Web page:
Poem, Poetry

Adam Chiles

Sunday’s at my Grandmother’s House

By 4 it was already dark. The remains of the roast
put away. I’d wander the house then,
studying her walls, the faded brass of stirrups,
horseshoes, yellowed portraits of the dead.

Each visit, she’d lament the state of things,
the corner store open now on Sundays.
From her window, frown at the young women
in their Bombay silks walking home down

Westfield Road. That was 1975. The foundries
long closed. Their chimneys blackened against
Bradford’s millstone walls. My Grandmother
observed her late sabbaths, alone. The nearby Calder

running its metal through her veins. Her cadence,
hardening. Her face, the silhouette of another world.

Adam Chile’s first collection of poems, ‘Evening Land’ (Cinnamon Press) was nominated for the 2009 Gerald Lampert Memorial award for best debut collection in Canada. His second collection Bluff has been accepted by Measure Press and will be published in Summer 2021. Adam’s work has been anthologized in Best New Poets 2006 (Samovar) and has appeared in numerous journals including Barrow Street, Beloit Poetry Journal, Cimarron Review, Copper Nickel, Cortland Review, Connotation Press, Gulf Coast, Indiana Review, The Literary Review, Magma, Permafrost, RHINO, The Threepenny Review and Thrush Poetry Review.

Adam grew up on the east coast of Yorkshire and now lives in Virginia, USA. He is professor of English and Creative Writing at Northern Virginia Community College and serves on the editorial board at Poet Lore.

Friday Feature, Jazz

Blue in Green – Joe Bidder

Our featured publication this week shines the spotlight on a brand new publisher doing some extraordinary work in the poetry world.

Dizzy Press is a new independent literary publisher dedicated to producing high quality books of poetry by disabled poets. Their first publication, and our Friday Feature, Blue in Green was made possible thanks to funding from Arts Council England’s National Lottery funded Project Grant scheme. Dizzy Press aims to publish 10 books in the next 10 years, bringing a range of voices from the UK to poetry audiences globally. https://dizzypress.co.uk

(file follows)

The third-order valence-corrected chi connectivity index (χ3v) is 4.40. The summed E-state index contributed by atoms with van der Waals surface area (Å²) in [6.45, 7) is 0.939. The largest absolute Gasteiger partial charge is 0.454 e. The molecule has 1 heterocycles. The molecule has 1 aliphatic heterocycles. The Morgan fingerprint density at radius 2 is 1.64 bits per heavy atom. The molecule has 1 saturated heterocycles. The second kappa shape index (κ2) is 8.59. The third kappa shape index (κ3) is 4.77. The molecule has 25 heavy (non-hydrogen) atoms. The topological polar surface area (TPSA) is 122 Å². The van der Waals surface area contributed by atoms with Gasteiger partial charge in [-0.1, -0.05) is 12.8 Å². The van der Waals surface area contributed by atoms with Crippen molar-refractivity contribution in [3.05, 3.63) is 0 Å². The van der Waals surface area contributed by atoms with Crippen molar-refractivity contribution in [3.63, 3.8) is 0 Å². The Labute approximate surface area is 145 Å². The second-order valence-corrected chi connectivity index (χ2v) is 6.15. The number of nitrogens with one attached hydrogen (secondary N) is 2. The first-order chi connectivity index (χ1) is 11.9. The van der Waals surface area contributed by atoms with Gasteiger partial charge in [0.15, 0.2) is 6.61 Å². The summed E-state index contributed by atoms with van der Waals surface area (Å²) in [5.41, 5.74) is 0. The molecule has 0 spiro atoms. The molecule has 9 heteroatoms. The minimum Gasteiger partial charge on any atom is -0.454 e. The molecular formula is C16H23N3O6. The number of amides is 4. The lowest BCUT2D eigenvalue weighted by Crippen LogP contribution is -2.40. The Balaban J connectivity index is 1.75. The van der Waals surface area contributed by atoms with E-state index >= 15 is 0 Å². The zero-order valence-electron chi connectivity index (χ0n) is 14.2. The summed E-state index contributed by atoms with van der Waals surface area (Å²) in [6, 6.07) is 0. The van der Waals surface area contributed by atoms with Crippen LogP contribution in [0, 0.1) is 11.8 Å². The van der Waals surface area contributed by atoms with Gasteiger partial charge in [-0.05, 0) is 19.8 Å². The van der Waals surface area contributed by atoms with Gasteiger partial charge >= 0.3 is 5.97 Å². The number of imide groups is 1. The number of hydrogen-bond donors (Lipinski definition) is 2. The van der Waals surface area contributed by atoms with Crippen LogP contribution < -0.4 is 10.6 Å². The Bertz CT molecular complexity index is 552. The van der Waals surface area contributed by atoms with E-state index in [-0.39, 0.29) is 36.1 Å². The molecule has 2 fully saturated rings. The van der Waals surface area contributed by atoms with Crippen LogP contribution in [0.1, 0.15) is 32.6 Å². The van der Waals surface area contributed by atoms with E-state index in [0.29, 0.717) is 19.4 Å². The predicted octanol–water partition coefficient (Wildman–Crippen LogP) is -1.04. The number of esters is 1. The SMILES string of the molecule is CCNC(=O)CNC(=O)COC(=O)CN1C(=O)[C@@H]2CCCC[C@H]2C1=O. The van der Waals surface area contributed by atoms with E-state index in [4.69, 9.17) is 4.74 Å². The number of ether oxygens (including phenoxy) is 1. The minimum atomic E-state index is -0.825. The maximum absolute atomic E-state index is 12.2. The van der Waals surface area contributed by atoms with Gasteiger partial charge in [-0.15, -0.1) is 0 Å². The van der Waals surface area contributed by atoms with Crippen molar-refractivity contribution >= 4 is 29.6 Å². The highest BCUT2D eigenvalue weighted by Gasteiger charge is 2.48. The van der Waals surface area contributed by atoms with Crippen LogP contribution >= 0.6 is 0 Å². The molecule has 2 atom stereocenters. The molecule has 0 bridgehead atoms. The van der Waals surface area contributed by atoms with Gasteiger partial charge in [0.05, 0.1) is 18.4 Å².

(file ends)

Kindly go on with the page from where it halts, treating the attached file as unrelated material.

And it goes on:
Inside the barber shop
I pose before the mirror,
then stop –
as the age
flashes to my face.
He cuts away
at the loose ends
as I cut away
from the past.
The face reflects the fear
in the polished glass,
my feet want to flee
but lead pounds in veins
where blood used to be.
So, I sit seemingly patient
whilst my face is transformed
from a hairy throwback Aztec
to a slickly groomed Casual.
It should be easy
to adopt this tame new role,
sink back inside
the well-worn groove,
rest on my record.
As grey speckled hairs
fall thick to the floor
I fear the head-hunter
will search once more,
the balding patch
does not please at all;
when the cutting is finished
he shows the back of my neck –
so clean and neat
that I panic,
reach for my cash,
nearly over-tipping
in haste
to escape
the reflection
of my face.

The Tool of My Trade

The tool of my trade
is not a club or a whip
not a bucket or spade
or word from my lip,
the tool of my trade
is a pen.
It’s not the pen of the teacher
though he tries very hard,
not the end of the money man
counting jeans in Taiwan:
not my pen.
My pen is poised to strike
though I’m a peaceful man;
my pen probes originality
but my origins aren’t unique.
The tool of my trade
is not a pick or an axe
not a mechanical aid
or tune from a sax,
the tool of my trade
is a pen.
It’s not the pen of the clerk
scuffling at computer’s foot,
not the pen of the psychiatrist
scribbling prescriptions:
not my pen.
My pen awakes when I least expect,
makes me glide on my dreams
to challenge my mind:
my pen is my implement.
Now, I must confess:
the tool of my trade
is not my pen,
though I thought
I was in control
the pen is the master of my soul
for I am the tool of the trade
of my pen.

About the author: 

Joe Bidder is a poet, published author and founding member of Survivors’ Poetry. He is the author of Blue in Green. He is also a writer, critic and publisher. Joe served as chairman of the Arts Council of Great Britain’s Arts and Disability Advisory Panel and was a member of Arts Council England’s Literature Panel. Joe was born in 1941. In his life, Joe worked as a chemical engineer. He graduated from Imperial College in 1962. He travelled and worked around the world, selling oil refineries and power stations as a successful businessman. At age 33, he started writing poetry seriously.

In 1991, Joe co-founded Survivors’ Poetry along with Peter Campbell, Frank Bangay, and Hilary Porter. Survivors’ Poetry nights hosted diverse line-ups of music, poetry and comedy, attracting audiences and fans from across the UK. Acts included comedians Harry Enfield, Paul Merton, Molly Brown and Julian Clary; poets Patience Agbabi and Jean Binta Breeze; and other then up and coming names. What started as a self-help group, Survivors’ Poetry soon became a charity and evolved into a UK and global movement, inspiring chapters in Manchester, Leeds and throughout the UK.

As a publisher, Joe Bidder set up Survivor’s Press and published two poetry anthologies.

Blue in Green is available now with a launch event planned for the 22 April – you can find out more here: BLUE IN GREEN by Joe Bidder | Dizzy Press